“ The Need For a Railway through Llyn”

Prize Winning Essay Sarn Eisteddfod 1883

  Below is a very interesting essay written for the Eisteddfod at Sarn in 1883, the author unknown, save for his pen name has a very strong argument for bringing the railway to Llyn, which if he had succeeded in his aspirations would no doubt have changed not only the landscape, but also the character of Llyn. Thankfully his dream never came true!!!


Caernarfonshire is separated into three parts which are:- Arfon, Lleyn and Eifionydd. The southern part of the county is Lleyn or Llyn, the latter being the way it was spelt in the reign of George the 2nd and after that.

This part of Llyn is made up of 27 parishes and has an area of 61,500 acres. Formerly this part was divided into three commotes :- Gafflogion, Commitmaen and Dinllaen. Committmaen comprises of the parishes of :- 1 Aberdaron, 2 Bodferin, 3 Bryncroes, 4 Llandegwning, 5 Llanengan, 6 Llanfaelrhys, 7 Llangwnadl, 8 Meyllteyrn, 9 Penllech, 10 Rhiw, as well as part of Tudweiliog.

The population is sparse and spread out, including the town of Pwllheli, the whole population of Llyn is only 17,543.

This part of the county has its advantages and disadvantages, the latter far out weighing the former. Primary amongst the disadvantages is the lack of a Railway.

Out of all the most powerful and skilful engineering feats, both ancient and modern, the Railway is without doubt the masterpiece of this century. To see this you’ve only got to look at the powerful engines, strong bridges and mighty viaducts, this is also one of the greatest ventures that our kingdom has ever witnessed. It was a man named Edward Pease, who first came up with the idea of a railway, to join Darlington to Stockton on Tees in county Durham. On April 19th 1821 the Royal seal of approval was given to parliamentary legislation to proceed with the venture. George Stephenson and his friend Mr Nicholas Wood offered their services to Edward Pease, and Mr Stephenson persuaded Edward Pease to use a steam engine instead of horses to tow the wagons, this plan was adopted and hence the present Railways were born.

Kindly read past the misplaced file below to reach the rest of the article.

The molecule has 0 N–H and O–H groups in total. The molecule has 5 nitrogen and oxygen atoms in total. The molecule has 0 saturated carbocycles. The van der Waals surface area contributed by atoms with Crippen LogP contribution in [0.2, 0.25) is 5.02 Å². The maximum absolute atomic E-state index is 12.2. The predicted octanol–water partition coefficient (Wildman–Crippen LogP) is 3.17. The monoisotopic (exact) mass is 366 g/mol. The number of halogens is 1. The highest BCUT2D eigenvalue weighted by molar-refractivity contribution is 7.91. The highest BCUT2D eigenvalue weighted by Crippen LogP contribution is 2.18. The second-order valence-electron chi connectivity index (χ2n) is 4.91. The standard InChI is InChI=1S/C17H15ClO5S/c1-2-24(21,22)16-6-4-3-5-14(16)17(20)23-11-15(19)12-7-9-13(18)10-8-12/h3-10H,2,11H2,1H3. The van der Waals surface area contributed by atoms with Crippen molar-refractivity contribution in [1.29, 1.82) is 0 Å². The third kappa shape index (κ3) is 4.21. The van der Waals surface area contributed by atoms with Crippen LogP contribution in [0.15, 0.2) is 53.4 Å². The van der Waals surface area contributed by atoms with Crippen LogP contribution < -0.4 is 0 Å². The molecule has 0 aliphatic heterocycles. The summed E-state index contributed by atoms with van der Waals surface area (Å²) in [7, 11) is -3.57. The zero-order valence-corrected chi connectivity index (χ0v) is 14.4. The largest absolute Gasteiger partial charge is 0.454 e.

Fifty eight years have passed since the opening of the first railway, the afore mentioned line was duly opened on the 27th of September 1825, and by the end of 1874 there were 16,449 miles of track in the United Kingdom and Ireland. It is estimated that there are over 900 miles in Wales alone. There’s about 90 miles in Caernarvonshire , which are greatly appreciated, to the extent that sympathy is felt for those smallholders who do not have the advantages of the Railway and are therefore felt to be outside the commercial markets. Even though the Railway has come to Pwllheli, it ends in Eifionydd as Abererch where the station stands is part of the ‘Parcel Gogwmwd’ in the Eifionydd commote . It is certain that Llyn would have enjoyed the benefits of the Railway for many years had Holyhead not won by a single vote to become the ‘Irish Port’ as it was known. This lack of a Railway in Llyn is most disadvantageous, Llyn is remote from the markets and best opportunities to exchange the goods and produce of the land. Through the Railways distances become less, strangers become neighbours, the farmer’s wife can sell butter, cheese, eggs and chickens on her doorstep, and the farmer his cattle, oxen, sheep and corn, without barely leaving his smallholding. Presently the buyer, when one happens to be going through Llyn, spends four times as much as he would than if there were a Railway going through the land and often the seller has to make up the losses in the price he is paid for his goods, quite frequently the drover has to be accommodated, because of the distance from the Railway Station. The Railway would put the buyer on the spot in a short time and at very little cost.

"Pwllheli Station 1911"